Masturbation dates back more than 10 million years to the common ancestor of monkeys, apes and humans, according to new research.
Flying solo serves an evolutionary purpose because in men it promotes fertility and protects against sexually transmitted diseases.
It is common across the animal kingdom but especially prevalent amongst primates – a phenomenon that has baffled anthropologists for decades.
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The first study of its kind has found it is an ancient trait within the primate order, beginning much earlier than previously believed.
Lead author Dr Matilda Brindle, of University College London, said: "Our findings help shed light on a very common, but little understood, sexual behaviour and represent a significant advance in our understanding of the functions of masturbation."
They support the idea it increases reproductive success and protects against STIs.
Dr Brindle said: "Historically, masturbation was considered to be either pathological or a by-product of sexual arousal.
"Recorded observations were too fragmented to understand its distribution, evolutionary history or adaptive significance.
"Perhaps surprisingly, it seems to serve an evolutionary purpose."
Her team collected the largest ever dataset on masturbation, pooling information from nearly 400 sources.
They included 246 published academic papers and 150 questionnaires and personal communications from primatologists and zookeepers.
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It enabled the British team to track the distribution of onanism across primates – identifying when and why it evolved in both females and males.
Dr Brindle said: "We find support for two potential adaptive functions of masturbation in male primates, suggesting it may increase reproductive success and reduce the chance of contracting STIs by cleansing the genital tract."
Previous research has suggested masturbating more makes men better lovers – and boosts their orgasms.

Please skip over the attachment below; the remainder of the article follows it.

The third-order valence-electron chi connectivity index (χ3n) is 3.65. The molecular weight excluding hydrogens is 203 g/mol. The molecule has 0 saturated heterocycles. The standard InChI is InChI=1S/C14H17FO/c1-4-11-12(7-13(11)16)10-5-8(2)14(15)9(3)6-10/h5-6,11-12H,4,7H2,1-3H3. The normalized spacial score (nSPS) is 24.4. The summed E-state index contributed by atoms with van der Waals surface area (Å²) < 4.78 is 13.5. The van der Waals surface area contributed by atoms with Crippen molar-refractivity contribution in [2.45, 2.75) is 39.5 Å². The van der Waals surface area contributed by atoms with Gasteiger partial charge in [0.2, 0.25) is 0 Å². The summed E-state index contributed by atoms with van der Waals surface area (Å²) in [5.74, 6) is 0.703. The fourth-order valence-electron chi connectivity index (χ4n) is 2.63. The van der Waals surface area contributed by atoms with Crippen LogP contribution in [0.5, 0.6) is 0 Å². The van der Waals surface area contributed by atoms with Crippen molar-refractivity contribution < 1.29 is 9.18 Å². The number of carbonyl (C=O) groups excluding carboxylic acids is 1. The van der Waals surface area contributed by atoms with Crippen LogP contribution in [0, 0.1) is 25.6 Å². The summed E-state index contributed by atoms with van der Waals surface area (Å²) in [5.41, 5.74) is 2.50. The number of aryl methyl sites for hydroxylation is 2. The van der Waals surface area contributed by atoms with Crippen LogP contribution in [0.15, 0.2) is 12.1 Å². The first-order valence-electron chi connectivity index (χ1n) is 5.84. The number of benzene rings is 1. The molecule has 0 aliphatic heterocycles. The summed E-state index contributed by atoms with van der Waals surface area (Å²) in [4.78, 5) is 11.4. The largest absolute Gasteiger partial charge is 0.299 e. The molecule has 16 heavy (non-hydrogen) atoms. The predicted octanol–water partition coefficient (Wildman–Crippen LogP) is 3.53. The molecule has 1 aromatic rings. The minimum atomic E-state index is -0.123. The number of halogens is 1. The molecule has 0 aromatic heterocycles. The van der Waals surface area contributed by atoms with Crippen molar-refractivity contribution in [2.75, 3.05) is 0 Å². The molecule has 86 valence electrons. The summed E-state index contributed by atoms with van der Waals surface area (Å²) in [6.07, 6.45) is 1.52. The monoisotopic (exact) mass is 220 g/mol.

It has also been shown to relieve stress and flush out potentially cancerous prostate cells.
Female masturbation is said to improve mood and libido and sooth period cramps.
Dr Brindle said: "Masturbation has a long evolutionary history amongst primates.
"It was most likely present in the common ancestor of all monkeys and apes – including humans."
Much remains unknown about it – popularly dubbed 'the missing link.' Recent evidence suggests it resembled a gibbon but a definitive fossil is yet to be unearthed.
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Less clear is whether the ancestor of the other primates – lemurs, lorises and tarsiers – masturbated because data were more scarce for these groups.
The researchers tested several theories including the 'postcopulatory selection hypothesis' which proposes masturbation aids successful fertilisation.
Indeed, the study showed male masturbation has co-evolved with multi-male mating systems where competition is high.
The 'pathogen avoidance hypothesis' also suggests male masturbation protects against catching an STI after copulation.
It washes out the urethra – a tube leading to the bladder which is a primary site of infection.
But the significance of female masturbation remains more of a mystery. While frequent, there are fewer reports describing it.
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